This 4-part series rounds up the latest features related to data interoperability, enterprise integrations, ArcGIS extensibility, and open source analytics. We’ve looked back through the past several months of blogs and videos and picked out the most important announcements highlighting ArcGIS’s open platform architecture. With the distraction of global pandemics and all the other feature goodies, we wanted to make sure you chief data officers, data scientists, developers, educators, and others didn’t miss these new features and how-to’s from across the ArcGIS platform. Part 1 focuses on how data flows in and out of ArcGIS and open, standards-based interoperability. If you want all the recent updates by product instead, see this Q1 ArcGIS Release Roundup.
Data Flow – Bringing Data In and Sending it Out
With ArcGIS, you can bring virtually any type of data into the platform for analysis and visualization, including data from real-time IoT sensors, satellite navigation systems or specialized drone cameras. And data can be exported from the platform into industry and internationally recognized standard formats. This interoperability gives your organization the flexibility and assurance to grow and adapt without worrying if new projects can integrate with the rest of your organization’s location data.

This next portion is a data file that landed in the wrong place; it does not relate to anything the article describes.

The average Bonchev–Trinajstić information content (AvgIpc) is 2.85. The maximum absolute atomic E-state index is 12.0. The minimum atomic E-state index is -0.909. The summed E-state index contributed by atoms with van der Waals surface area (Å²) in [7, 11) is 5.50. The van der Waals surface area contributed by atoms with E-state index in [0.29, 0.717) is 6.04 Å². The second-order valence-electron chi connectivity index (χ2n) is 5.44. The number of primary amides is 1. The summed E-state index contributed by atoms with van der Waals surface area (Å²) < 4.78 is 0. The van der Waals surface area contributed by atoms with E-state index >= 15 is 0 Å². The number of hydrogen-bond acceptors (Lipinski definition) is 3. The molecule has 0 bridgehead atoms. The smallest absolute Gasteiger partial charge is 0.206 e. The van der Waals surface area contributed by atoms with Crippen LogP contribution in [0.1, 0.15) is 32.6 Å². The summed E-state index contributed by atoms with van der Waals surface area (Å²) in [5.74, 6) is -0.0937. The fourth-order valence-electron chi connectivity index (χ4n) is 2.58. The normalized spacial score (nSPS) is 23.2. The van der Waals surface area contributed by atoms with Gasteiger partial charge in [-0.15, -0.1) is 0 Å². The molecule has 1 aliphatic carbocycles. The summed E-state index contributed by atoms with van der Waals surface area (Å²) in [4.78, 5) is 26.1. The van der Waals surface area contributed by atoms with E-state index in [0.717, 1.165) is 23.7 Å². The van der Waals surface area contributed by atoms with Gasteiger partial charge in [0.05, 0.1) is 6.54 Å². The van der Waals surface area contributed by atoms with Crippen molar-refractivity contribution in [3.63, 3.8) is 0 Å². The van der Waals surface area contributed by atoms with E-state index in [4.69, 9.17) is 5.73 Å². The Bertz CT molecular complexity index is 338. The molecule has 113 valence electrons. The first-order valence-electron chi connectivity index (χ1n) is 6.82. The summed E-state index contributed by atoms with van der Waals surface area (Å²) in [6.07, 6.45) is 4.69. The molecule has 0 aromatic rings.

Ingest Real-Time Data from Internet of Things Sensors – New Product!
With ArcGIS Analytics for IoT, you can now ingest and process IoT sensor data feeds directly into ArcGIS Online. This new SaaS extension uses distributed cloud processing to scale tasks, enabling you to ingest, visualize, analyze, store, and act upon massive velocities and volumes of IoT sensor data. You can create feeds and extract data from: